Nagakan Dyeing Factory

Dyeing, where Color and Time are Layered

Established in 1887 by the skilled dye artisan Kanbei Nagano in Moto-Aramachi (now Aoba-ku Ichibancho), the Nagakan Dyeing Factory boasts a rich history of crafting happi coats and aprons for the city's merchants, craftsmen, and residents in the past. Today, Nagakan continues to employ traditional methods such as hikizome or tenasen, to create a diverse array of products, ranging from shrine banners and izakaya aprons to noren curtains for the local community.

Tenasen, Harmony between Fabrics and Colors

Artisans carefully hand-dye the patterns using the traditional tenasenzome technique, in which different color dyes are used for each pattern frame. After unrolling the fabric onto the long, slanted table called a nassendai, a wooden spatula with rubber is pulled across the fabric, spreading the dye slowly and evenly to ensure that designs are cleanly printed. This method guarantees a rich and uniform color that harmonizes well together with the soft texture of cotton.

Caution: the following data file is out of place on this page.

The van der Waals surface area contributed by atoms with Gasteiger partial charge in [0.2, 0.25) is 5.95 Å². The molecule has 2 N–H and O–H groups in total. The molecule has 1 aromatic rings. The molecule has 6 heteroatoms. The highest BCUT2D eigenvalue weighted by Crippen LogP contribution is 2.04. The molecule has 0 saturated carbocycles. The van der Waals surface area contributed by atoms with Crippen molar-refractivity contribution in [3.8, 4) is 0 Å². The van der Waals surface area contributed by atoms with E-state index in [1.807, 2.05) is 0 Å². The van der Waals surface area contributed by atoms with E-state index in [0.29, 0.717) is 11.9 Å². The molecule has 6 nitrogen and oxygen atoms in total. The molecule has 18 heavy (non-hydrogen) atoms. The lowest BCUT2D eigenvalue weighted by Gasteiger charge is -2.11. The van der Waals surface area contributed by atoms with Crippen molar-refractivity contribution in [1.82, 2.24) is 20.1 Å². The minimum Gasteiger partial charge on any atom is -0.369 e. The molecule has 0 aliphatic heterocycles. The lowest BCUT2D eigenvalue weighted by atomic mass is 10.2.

Tenugui: multi-functional and elegant

Tenugui, a traditional Japanese cloth, possesses a thin yet highly absorbent quality that ensures quick drying. Unlike bulky towels, their long, slender design makes them a versatile alternative, perfect for use as a handkerchief or wrapping material. Popularized in the Edo period, these long cotton cloths are still widely used in Japan in daily life and often exchanged as gifts.